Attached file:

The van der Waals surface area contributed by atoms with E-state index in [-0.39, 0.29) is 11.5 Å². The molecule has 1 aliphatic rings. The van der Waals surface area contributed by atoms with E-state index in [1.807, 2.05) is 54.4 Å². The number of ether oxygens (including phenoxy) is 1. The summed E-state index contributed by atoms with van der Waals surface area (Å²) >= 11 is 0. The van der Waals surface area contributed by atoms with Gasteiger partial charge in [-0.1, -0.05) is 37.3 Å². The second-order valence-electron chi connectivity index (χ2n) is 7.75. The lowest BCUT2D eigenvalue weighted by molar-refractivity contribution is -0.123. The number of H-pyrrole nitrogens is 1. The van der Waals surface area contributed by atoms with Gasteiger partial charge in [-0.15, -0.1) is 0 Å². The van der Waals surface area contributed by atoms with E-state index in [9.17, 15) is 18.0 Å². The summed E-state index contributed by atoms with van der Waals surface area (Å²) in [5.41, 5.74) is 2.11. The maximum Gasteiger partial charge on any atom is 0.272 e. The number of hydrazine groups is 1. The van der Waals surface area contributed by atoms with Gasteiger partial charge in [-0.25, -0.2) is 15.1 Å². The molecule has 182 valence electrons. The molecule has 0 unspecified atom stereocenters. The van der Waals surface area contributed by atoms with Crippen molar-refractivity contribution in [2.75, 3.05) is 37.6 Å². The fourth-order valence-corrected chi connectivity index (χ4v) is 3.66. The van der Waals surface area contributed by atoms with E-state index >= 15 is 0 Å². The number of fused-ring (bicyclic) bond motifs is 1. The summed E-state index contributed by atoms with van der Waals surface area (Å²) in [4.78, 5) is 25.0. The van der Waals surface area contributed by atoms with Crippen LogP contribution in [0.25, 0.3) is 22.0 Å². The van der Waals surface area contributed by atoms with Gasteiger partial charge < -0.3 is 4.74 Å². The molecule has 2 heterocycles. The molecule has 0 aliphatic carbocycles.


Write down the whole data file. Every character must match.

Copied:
The van der Waals surface area contributed by atoms with E-state index in [-0.39, 0.29) is 11.5 Å². The molecule has 1 aliphatic rings. The van der Waals surface area contributed by atoms with E-state index in [1.807, 2.05) is 54.4 Å². The number of ether oxygens (including phenoxy) is 1. The summed E-state index contributed by atoms with van der Waals surface area (Å²) >= 11 is 0. The van der Waals surface area contributed by atoms with Gasteiger partial charge in [-0.1, -0.05) is 37.3 Å². The second-order valence-electron chi connectivity index (χ2n) is 7.75. The lowest BCUT2D eigenvalue weighted by molar-refractivity contribution is -0.123. The number of H-pyrrole nitrogens is 1. The van der Waals surface area contributed by atoms with Gasteiger partial charge in [-0.15, -0.1) is 0 Å². The van der Waals surface area contributed by atoms with E-state index in [9.17, 15) is 18.0 Å². The summed E-state index contributed by atoms with van der Waals surface area (Å²) in [5.41, 5.74) is 2.11. The maximum Gasteiger partial charge on any atom is 0.272 e. The number of hydrazine groups is 1. The van der Waals surface area contributed by atoms with Gasteiger partial charge in [-0.25, -0.2) is 15.1 Å². The molecule has 182 valence electrons. The molecule has 0 unspecified atom stereocenters. The van der Waals surface area contributed by atoms with Crippen molar-refractivity contribution in [2.75, 3.05) is 37.6 Å². The fourth-order valence-corrected chi connectivity index (χ4v) is 3.66. The van der Waals surface area contributed by atoms with E-state index >= 15 is 0 Å². The number of fused-ring (bicyclic) bond motifs is 1. The summed E-state index contributed by atoms with van der Waals surface area (Å²) in [4.78, 5) is 25.0. The van der Waals surface area contributed by atoms with Crippen LogP contribution in [0.25, 0.3) is 22.0 Å². The van der Waals surface area contributed by atoms with Gasteiger partial charge < -0.3 is 4.74 Å². The molecule has 2 heterocycles. The molecule has 0 aliphatic carbocycles.